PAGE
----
Alex Johnson, the Angel slugger back in the 1970s, went on a nice little home run binge one season.
"You've got 10 homers so far, Alex," a sportswriter said to Johnson. "Last year at this time you only had 5. What's the difference."
Johnson, who considered sportswriters an irritant on the level of jock rash, shot a glare at the writer and growled, "Five."
Wally Joyner is more expansive in his evaluation of his hitting. He went into Wednesday's game against the Oakland A's with 5 homers, in contrast with the 23 he had last season at this point.
What's the difference, Wally?
"Bad swing," Joyner explained.
See what a simple game baseball is to analyze?
Baseball was an incredibly easy game to play for Joyner Wednesday afternoon. He hit two home runs, drove in six runs, and scored the final run in the Angels' 9-8, 12-inning victory over the Athletics at Anaheim.
Wally made up a lot of ground in the stat department. In fact, if he can maintain Wednesday's production over the last 62 games, Joyner will finish with 131 home runs and 427 runs batted in, which would give him decent leverage in next winter's contract talks.
Not that Wally would love to stick it to the Angels next year or anything. He figures they've already shorted him several hundred thou in his brief career.
"They don't pay me to hit home runs," Joyner said after giving the Angels a 2-1 series edge over the division leaders.
"They didn't pay you much to hit home runs last year, either," a sportswriter said.
"No, they sure didn't," Joyner said.
Speaking of last year, Joyner said of his Wondrous Wally Wednesday, "It was a lot of fun. It brought back some memories of last year and the year before."
Back when Wally Joyner was the name at the top of the Angels' marquee, rather than just another member of the cast.
Let's face it. Home runs are glamorous. Fans like 'em. Management likes 'em. Teammates enjoy 'em. The hitters themselves have fun hitting 'em. Home runs are great things. Still, Wally is not Reggie Jackson, who shattered sound barriers with his swing.
"You can't try to hit home runs," Joyner said. "When you've got 5 home runs in 400 at-bats, you can't go up and try to think about home runs. I haven't thought about home runs most of this year."
Indeed, his second homer Wednesday, a three-run shot in the third inning, was produced by a swing so effortless and controlled you'd have thought Wally was trying to punch a single over shortstop. Instead he boomed a high drive into Wally World, the right-field bleachers.
"My first two times up (both home runs), I didn't try to hit home runs," he said. "If you put good swings on good pitches to hit, good things will happen."
Say, isn't that the title of a best-selling book?
"I'm paid to go out and play good defense and score runs for my team," Joyner said. "I think I've had a pretty good season, except for my home run output. My job is to get RBIs, not hit home runs."
Tell it to the arbitrator, Wally. I think I speak for the majority of fans when I say I'd rather see you hit 2 homers than 10 infield singles. Besides, you get RBI credit for home runs, too. And not that money means anything, but Babe Ruth made bigger bucks than Wee Willie Keeler.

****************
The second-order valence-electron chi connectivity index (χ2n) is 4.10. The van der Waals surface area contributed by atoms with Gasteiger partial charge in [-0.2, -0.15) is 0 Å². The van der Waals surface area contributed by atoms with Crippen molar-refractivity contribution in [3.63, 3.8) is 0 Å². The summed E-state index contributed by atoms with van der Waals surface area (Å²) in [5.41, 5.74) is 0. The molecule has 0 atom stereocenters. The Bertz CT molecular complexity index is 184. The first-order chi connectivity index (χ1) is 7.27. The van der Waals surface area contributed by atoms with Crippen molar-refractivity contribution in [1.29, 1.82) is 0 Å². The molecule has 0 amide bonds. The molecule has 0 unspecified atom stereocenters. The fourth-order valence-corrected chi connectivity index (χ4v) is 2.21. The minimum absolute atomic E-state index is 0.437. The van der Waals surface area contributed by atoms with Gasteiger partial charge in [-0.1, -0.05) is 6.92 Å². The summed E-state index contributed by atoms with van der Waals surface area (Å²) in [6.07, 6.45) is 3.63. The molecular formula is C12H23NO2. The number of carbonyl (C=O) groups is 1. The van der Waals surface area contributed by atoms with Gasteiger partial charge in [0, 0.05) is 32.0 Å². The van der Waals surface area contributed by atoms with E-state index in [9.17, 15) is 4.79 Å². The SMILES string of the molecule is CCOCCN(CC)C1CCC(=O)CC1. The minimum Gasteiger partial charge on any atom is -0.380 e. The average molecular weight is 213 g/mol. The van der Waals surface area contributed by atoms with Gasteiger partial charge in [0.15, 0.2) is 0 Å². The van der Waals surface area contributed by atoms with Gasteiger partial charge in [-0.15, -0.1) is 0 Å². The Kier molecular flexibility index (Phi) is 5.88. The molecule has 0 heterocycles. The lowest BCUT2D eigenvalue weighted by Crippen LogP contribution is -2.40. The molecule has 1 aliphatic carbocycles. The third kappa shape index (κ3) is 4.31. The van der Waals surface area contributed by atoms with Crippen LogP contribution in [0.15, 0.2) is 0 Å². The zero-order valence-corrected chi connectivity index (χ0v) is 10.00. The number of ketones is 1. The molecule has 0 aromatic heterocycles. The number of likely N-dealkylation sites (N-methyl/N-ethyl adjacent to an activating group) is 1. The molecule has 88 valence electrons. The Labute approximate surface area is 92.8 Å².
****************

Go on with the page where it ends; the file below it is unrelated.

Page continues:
Joyner hasn't exactly been eaten away mentally by the falloff in his home run and RBI production. This is a confident young ballplayer.
As a rookie and a sophomore, his combined homer total, 56, was astounding, considering his minor league stats, 27 in three seasons. The homers seemed to come from nowhere. When he stopped hitting them this season, it looked as if maybe Wally was reverting to reality. Maybe he wasn't a home run hitter after all.
The thought never occurred to Joyner.
"He's always been confident," Angel batting coach Rick Down said. "He knows he can hit. You don't hear (expressions of frustration) from Wally. He trusts his abilities.
"It's just a matter of time. He's been making decent contact. There's not a lot of muscle in his swing. There's a lot of rhythm, a lot of timing. He's not one who hits tape-measure home runs. He just hits the ball hard and hits it consistently."
Wednesday, Wally came close to a perfect game. First inning: Two-run homer. Third inning: Three-run homer. Fifth inning: Fly out. Seventh inning: Two-out RBI single up the middle to tie the score, 8-8. Ninth inning: Intentional walk. Twelfth inning: Leadoff walk that led to his scoring on Brian Downing's triple to right field.
His afternoon was the absurd extension of a recent trend. Joyner went into the game with a five-game hitting streak, with five doubles in his most recent seven hits.
It was the biggest win of the season for the Angels when you consider that it gave them the series over the mighty A's, moved them to within 12 games of the lead with 62 games left, sent them on the road with momentum, and unleashed their most dangerous offensive weapon--the Wally wallop.
Too bad they don't pay him to hit those things.